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deteriorating despite brain scans remaining the same?

hopefulasever

Registered User
Nov 24, 2010
38
Hi,
Just wondering if anyone is more in-the-know than me and could possibly explain why my mum is getting worse despite her brain scans not changing? She was diagnosed with post cortical atrophy in 2011 when she was 55, now 57, she has got drastically worse and is currently in hospital being assessed for a home - however her brain scans are exactly the same as they were two years ago? I'm only 21 so my knowledge of alzheimer's is somewhat limited but I'm confused as to why she's got so much worse when her brain has stayed the same? I thought deterioration of the brain was what caused memory/functions to be lost?
Any info much appreciated :)
x
 

FifiMo

Registered User
Feb 10, 2010
4,710
Wiltshire
Ok I'll try to explain what might be happening. When you have a scan it shows the physical make-up of the brain. So you can tell for example if there are things like shrinkage and then make a diagnosis that this shrinkage is what is causing the symptoms you are having. The brain is however a very complex organ which connects to and controls all the functions of the body. All it needs is for the disease to spread a little and break the 'wiring' that, say controls speech, and you find that the person starts having problems with this. Then you can find that the 'wiring' in the part of the brain that covers comprehension and logic, has some breaks in it. Then you will see that the person has problems in understanding and rationalising things. Then, add that to the bad wiring in the speech area and you then see someone no longer being able to explain things and their ability to communicate becomes veer jumbled. Given that some of the wiring in the brain can be as fine as a few strands of hair, then you will understand why a scan doesn't pick these things on an individual basis. Over time, depending which part of the brain becomes affected, there can be more physical symptoms that start to develop. Did you know for example that the area of the brain that sends signals to the bladder when it becomes full and keeps you continent, is also the area of the brain that covers such things as swallowing and the vocal chords? One you develop symptoms like these, the doctors will then know what area of the brain that the disease has spread to.

I have heard what is happening likened to a computer. You are having problems with sending something to the printer. So you look around the computer (Scan) and everything looks fine. You sneak a look inside, all the wires are connected and it all looks like new, except it is a little dusty (you need an air duster!!!). You reboot the system and still no printer. Then, wow, the blue screen if death comes up. Never had that happen before. You switch off, let it rest for a while then try again. Oh great, must have been a glitch. Still no printer though and now I can't get my DVD player to work. You check again, everything looks fine. Nothing changed since last time you looked. However, something has changed. On the motherboard some of the tiny bits of solder have broken. No signal being sent to the printer! Then another bit pings on another part of the board. Then one major area partially breaks and this is why you got the blue screen of death. It is only temporary THIS TIME because you gave the outer a thump and the wires are connecting again for now! And so things go on. Pinging away here and there, some permanent, others temporary for now. Eventually the damage will be so bad that you will be able to see evidence of what is happening.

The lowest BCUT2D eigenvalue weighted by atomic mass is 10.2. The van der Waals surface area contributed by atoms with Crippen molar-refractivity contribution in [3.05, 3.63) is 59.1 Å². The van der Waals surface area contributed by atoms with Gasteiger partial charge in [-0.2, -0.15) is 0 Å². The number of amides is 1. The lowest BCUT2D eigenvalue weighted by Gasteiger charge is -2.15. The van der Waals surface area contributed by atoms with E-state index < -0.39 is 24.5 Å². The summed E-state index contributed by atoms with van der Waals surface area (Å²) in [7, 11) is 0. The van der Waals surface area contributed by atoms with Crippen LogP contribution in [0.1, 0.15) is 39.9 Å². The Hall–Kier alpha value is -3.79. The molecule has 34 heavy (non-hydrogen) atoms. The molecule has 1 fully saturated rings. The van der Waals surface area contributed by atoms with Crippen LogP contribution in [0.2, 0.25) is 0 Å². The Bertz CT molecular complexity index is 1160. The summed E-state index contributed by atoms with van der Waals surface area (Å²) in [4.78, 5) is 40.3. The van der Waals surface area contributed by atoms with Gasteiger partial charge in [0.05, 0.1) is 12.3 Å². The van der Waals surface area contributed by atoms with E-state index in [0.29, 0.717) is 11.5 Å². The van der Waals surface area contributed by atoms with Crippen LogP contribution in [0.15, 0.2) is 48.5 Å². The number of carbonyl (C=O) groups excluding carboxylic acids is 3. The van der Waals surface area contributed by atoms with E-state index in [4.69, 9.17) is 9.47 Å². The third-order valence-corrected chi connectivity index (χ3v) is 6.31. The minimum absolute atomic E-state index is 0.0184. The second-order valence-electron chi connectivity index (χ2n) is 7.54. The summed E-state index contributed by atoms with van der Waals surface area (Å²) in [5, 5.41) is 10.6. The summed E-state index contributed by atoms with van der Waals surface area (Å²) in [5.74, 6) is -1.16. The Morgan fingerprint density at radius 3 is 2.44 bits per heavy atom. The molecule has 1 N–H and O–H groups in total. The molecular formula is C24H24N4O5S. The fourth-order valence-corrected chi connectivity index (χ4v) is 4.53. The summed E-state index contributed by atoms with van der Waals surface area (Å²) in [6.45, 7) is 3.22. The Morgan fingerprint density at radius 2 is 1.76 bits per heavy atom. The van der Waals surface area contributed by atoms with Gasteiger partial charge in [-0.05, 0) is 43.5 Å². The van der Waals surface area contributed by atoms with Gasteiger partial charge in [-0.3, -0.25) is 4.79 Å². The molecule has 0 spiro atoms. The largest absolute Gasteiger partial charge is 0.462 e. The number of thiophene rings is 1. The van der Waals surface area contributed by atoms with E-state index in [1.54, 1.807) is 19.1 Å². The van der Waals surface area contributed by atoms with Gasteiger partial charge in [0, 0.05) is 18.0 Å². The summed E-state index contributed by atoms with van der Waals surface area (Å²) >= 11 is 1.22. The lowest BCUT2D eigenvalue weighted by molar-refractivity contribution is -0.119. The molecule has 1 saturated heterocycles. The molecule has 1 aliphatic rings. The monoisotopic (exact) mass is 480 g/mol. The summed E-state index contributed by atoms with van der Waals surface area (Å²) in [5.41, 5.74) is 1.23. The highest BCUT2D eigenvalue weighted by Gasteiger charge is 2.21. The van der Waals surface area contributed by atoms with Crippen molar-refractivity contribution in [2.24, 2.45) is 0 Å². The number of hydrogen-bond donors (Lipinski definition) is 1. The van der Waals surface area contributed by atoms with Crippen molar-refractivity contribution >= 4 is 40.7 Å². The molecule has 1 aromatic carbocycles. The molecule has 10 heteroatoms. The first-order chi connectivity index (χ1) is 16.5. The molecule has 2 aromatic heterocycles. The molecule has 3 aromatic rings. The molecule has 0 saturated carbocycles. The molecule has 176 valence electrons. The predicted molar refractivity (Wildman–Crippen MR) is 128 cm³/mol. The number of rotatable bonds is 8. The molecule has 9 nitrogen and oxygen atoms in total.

The sad thing is though, that you can heal your computer, but with different types of dementia we are not able to do that, so the deterioration continues. One day they will find a cure. One day we will be able to fix it, just as we do our computers.

Hope this helps,

Fiona
 

rjm

Registered User
Jun 19, 2012
744
Ontario, Canada
Hi Hopefulasever,

I'm sorry your mum's condition is worsening so rapidly. Things do often stop working long before changes can be seen on a scan - Fiona's description is bang on.
 

chrisuz

Registered User
May 29, 2012
94
East Yorkshire
Another concideration as to look at what scans are being used. MRI and CT will show what structures are there and whether they seem normal in size and shape. These scans do not should how well these structures are working or whether they are working at all. There two scans which help with this question, one shows the blood flow in the brain and the other shows if marked glucose it being used by the brain cells. Living cells need a blood supply to enable them to receive glucose and oxygen, so obviously blood supply shows that, which are living, and how much glucose is taken up gives an idea of how hard they are working. These scans are very expensive and so are not the first choice tests to be done.
 

Shash7677

Registered User
Sep 15, 2012
1,672
Nuneaton, warwickshire
Hi there,

My mums AS is quite advanced. She had a CT scan last September which is when she went Into her NH but had spent time in a psych unit prior to this, she was moderate-severe when moved. Mums CT scan showed nothing, no small vessell damage, no abnoal brain shrinkage, stokes, blood clots nothing at all.

Mum was diagnosed in October 2011 aged 66, she was in a psych ward by July 2012. Her deterioration was also exceptionally rapid, her CPN and community psychiatrist both told me that with some people the earlier the onset the more rapid the deterioration, this is certainly true for mum, 9 months after diagnosis she was being assessed and dad was being told that there was no ways he would be discharged home, it would have to be into a care home.

It's a damned horrible disease and I wouldn't wish it on anyone. I'm so sorry mums deterioration is happening so quickly.


Take care
Sharon